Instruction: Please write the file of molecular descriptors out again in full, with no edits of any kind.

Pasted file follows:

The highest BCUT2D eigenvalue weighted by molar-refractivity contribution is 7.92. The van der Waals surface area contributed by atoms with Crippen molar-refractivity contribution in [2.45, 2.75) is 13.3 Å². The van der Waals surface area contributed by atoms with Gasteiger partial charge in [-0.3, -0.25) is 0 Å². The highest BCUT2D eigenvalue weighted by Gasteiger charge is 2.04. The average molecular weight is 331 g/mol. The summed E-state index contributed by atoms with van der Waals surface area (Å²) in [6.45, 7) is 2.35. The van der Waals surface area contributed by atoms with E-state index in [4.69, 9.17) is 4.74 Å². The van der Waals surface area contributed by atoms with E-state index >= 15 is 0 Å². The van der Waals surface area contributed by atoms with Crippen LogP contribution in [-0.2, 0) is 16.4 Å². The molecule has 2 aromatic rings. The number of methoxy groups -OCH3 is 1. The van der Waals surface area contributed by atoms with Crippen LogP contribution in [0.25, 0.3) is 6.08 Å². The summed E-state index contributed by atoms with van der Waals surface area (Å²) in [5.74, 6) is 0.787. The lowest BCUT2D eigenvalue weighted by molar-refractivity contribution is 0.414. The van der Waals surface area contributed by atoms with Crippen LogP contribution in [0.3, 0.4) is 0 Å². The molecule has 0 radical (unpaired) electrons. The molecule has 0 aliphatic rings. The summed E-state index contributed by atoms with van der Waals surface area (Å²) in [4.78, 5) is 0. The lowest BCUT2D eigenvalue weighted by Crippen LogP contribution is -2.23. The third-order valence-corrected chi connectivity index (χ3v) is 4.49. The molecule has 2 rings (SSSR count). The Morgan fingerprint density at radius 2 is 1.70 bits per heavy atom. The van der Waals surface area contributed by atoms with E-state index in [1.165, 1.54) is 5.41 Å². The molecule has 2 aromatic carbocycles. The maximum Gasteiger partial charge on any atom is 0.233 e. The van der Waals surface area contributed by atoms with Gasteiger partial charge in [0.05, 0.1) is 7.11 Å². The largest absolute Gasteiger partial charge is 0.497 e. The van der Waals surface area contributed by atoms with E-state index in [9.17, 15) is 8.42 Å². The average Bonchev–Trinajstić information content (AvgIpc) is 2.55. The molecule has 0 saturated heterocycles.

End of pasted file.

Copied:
The highest BCUT2D eigenvalue weighted by molar-refractivity contribution is 7.92. The van der Waals surface area contributed by atoms with Crippen molar-refractivity contribution in [2.45, 2.75) is 13.3 Å². The van der Waals surface area contributed by atoms with Gasteiger partial charge in [-0.3, -0.25) is 0 Å². The highest BCUT2D eigenvalue weighted by Gasteiger charge is 2.04. The average molecular weight is 331 g/mol. The summed E-state index contributed by atoms with van der Waals surface area (Å²) in [6.45, 7) is 2.35. The van der Waals surface area contributed by atoms with E-state index in [4.69, 9.17) is 4.74 Å². The van der Waals surface area contributed by atoms with E-state index >= 15 is 0 Å². The van der Waals surface area contributed by atoms with Crippen LogP contribution in [-0.2, 0) is 16.4 Å². The molecule has 2 aromatic rings. The number of methoxy groups -OCH3 is 1. The van der Waals surface area contributed by atoms with Crippen LogP contribution in [0.25, 0.3) is 6.08 Å². The summed E-state index contributed by atoms with van der Waals surface area (Å²) in [5.74, 6) is 0.787. The lowest BCUT2D eigenvalue weighted by molar-refractivity contribution is 0.414. The van der Waals surface area contributed by atoms with Crippen LogP contribution in [0.3, 0.4) is 0 Å². The molecule has 0 radical (unpaired) electrons. The molecule has 0 aliphatic rings. The summed E-state index contributed by atoms with van der Waals surface area (Å²) in [4.78, 5) is 0. The lowest BCUT2D eigenvalue weighted by Crippen LogP contribution is -2.23. The third-order valence-corrected chi connectivity index (χ3v) is 4.49. The molecule has 2 rings (SSSR count). The Morgan fingerprint density at radius 2 is 1.70 bits per heavy atom. The van der Waals surface area contributed by atoms with E-state index in [1.165, 1.54) is 5.41 Å². The molecule has 2 aromatic carbocycles. The maximum Gasteiger partial charge on any atom is 0.233 e. The van der Waals surface area contributed by atoms with Gasteiger partial charge in [0.05, 0.1) is 7.11 Å². The largest absolute Gasteiger partial charge is 0.497 e. The van der Waals surface area contributed by atoms with E-state index in [9.17, 15) is 8.42 Å². The average Bonchev–Trinajstić information content (AvgIpc) is 2.55. The molecule has 0 saturated heterocycles.